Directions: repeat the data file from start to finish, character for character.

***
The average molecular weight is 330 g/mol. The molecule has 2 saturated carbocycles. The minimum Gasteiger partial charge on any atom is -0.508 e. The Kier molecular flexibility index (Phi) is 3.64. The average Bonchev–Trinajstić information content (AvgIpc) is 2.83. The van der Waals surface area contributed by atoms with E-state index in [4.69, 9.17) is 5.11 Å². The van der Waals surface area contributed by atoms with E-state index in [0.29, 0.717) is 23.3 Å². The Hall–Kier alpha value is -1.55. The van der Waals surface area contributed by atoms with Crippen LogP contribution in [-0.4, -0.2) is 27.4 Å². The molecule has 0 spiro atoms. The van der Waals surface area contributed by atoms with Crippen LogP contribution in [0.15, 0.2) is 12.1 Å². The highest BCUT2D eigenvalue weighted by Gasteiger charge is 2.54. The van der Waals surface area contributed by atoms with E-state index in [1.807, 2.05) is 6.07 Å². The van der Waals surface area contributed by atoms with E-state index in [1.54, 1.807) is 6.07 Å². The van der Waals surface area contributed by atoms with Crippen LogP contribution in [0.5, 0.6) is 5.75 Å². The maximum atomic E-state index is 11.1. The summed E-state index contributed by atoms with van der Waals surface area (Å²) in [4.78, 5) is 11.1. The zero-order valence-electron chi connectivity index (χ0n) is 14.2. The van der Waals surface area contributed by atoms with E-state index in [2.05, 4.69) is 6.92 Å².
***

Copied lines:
The average molecular weight is 330 g/mol. The molecule has 2 saturated carbocycles. The minimum Gasteiger partial charge on any atom is -0.508 e. The Kier molecular flexibility index (Phi) is 3.64. The average Bonchev–Trinajstić information content (AvgIpc) is 2.83. The van der Waals surface area contributed by atoms with E-state index in [4.69, 9.17) is 5.11 Å². The van der Waals surface area contributed by atoms with E-state index in [0.29, 0.717) is 23.3 Å². The Hall–Kier alpha value is -1.55. The van der Waals surface area contributed by atoms with Crippen LogP contribution in [-0.4, -0.2) is 27.4 Å². The molecule has 0 spiro atoms. The van der Waals surface area contributed by atoms with Crippen LogP contribution in [0.15, 0.2) is 12.1 Å². The highest BCUT2D eigenvalue weighted by Gasteiger charge is 2.54. The van der Waals surface area contributed by atoms with E-state index in [1.807, 2.05) is 6.07 Å². The van der Waals surface area contributed by atoms with E-state index in [1.54, 1.807) is 6.07 Å². The van der Waals surface area contributed by atoms with Crippen LogP contribution in [0.5, 0.6) is 5.75 Å². The maximum atomic E-state index is 11.1. The summed E-state index contributed by atoms with van der Waals surface area (Å²) in [4.78, 5) is 11.1. The zero-order valence-electron chi connectivity index (χ0n) is 14.2. The van der Waals surface area contributed by atoms with E-state index in [2.05, 4.69) is 6.92 Å².